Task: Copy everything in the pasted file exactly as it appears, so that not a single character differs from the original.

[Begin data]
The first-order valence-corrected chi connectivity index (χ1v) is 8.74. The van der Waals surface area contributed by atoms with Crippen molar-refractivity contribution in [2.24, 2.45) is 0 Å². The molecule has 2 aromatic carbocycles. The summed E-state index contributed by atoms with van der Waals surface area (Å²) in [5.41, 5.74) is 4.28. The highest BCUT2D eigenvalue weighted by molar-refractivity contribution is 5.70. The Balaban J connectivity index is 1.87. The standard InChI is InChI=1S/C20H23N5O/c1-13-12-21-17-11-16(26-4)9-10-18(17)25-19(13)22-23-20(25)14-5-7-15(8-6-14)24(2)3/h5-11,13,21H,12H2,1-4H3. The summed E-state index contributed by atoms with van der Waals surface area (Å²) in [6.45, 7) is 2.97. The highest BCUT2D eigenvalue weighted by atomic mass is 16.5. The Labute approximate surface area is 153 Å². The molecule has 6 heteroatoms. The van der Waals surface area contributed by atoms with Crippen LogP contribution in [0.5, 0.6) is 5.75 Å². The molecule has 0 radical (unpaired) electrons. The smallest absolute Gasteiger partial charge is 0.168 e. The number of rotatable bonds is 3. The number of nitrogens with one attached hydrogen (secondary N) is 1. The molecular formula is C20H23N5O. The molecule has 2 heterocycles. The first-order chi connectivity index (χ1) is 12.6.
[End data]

The first-order valence-corrected chi connectivity index (χ1v) is 8.74. The van der Waals surface area contributed by atoms with Crippen molar-refractivity contribution in [2.24, 2.45) is 0 Å². The molecule has 2 aromatic carbocycles. The summed E-state index contributed by atoms with van der Waals surface area (Å²) in [5.41, 5.74) is 4.28. The highest BCUT2D eigenvalue weighted by molar-refractivity contribution is 5.70. The Balaban J connectivity index is 1.87. The standard InChI is InChI=1S/C20H23N5O/c1-13-12-21-17-11-16(26-4)9-10-18(17)25-19(13)22-23-20(25)14-5-7-15(8-6-14)24(2)3/h5-11,13,21H,12H2,1-4H3. The summed E-state index contributed by atoms with van der Waals surface area (Å²) in [6.45, 7) is 2.97. The highest BCUT2D eigenvalue weighted by atomic mass is 16.5. The Labute approximate surface area is 153 Å². The molecule has 6 heteroatoms. The van der Waals surface area contributed by atoms with Crippen LogP contribution in [0.5, 0.6) is 5.75 Å². The molecule has 0 radical (unpaired) electrons. The smallest absolute Gasteiger partial charge is 0.168 e. The number of rotatable bonds is 3. The number of nitrogens with one attached hydrogen (secondary N) is 1. The molecular formula is C20H23N5O. The molecule has 2 heterocycles. The first-order chi connectivity index (χ1) is 12.6.